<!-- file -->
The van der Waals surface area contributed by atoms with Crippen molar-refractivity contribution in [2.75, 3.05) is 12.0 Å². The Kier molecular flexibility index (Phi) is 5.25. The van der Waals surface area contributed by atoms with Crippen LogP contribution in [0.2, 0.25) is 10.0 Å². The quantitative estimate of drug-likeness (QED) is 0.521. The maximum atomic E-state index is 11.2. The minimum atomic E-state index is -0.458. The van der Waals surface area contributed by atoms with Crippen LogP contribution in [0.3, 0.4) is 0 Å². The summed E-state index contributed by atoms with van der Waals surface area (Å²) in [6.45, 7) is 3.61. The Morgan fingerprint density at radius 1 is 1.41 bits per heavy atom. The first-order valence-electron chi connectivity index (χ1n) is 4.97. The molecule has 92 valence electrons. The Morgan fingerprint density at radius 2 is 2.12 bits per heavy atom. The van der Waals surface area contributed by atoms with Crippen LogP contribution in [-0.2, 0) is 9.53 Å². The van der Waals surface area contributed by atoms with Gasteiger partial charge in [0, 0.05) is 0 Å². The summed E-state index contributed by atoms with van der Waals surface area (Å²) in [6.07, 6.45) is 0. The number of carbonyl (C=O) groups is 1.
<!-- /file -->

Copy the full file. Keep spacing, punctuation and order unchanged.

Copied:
The van der Waals surface area contributed by atoms with Crippen molar-refractivity contribution in [2.75, 3.05) is 12.0 Å². The Kier molecular flexibility index (Phi) is 5.25. The van der Waals surface area contributed by atoms with Crippen LogP contribution in [0.2, 0.25) is 10.0 Å². The quantitative estimate of drug-likeness (QED) is 0.521. The maximum atomic E-state index is 11.2. The minimum atomic E-state index is -0.458. The van der Waals surface area contributed by atoms with Crippen LogP contribution in [0.3, 0.4) is 0 Å². The summed E-state index contributed by atoms with van der Waals surface area (Å²) in [6.45, 7) is 3.61. The Morgan fingerprint density at radius 1 is 1.41 bits per heavy atom. The first-order valence-electron chi connectivity index (χ1n) is 4.97. The molecule has 92 valence electrons. The Morgan fingerprint density at radius 2 is 2.12 bits per heavy atom. The van der Waals surface area contributed by atoms with Crippen LogP contribution in [-0.2, 0) is 9.53 Å². The van der Waals surface area contributed by atoms with Gasteiger partial charge in [0, 0.05) is 0 Å². The summed E-state index contributed by atoms with van der Waals surface area (Å²) in [6.07, 6.45) is 0. The number of carbonyl (C=O) groups is 1.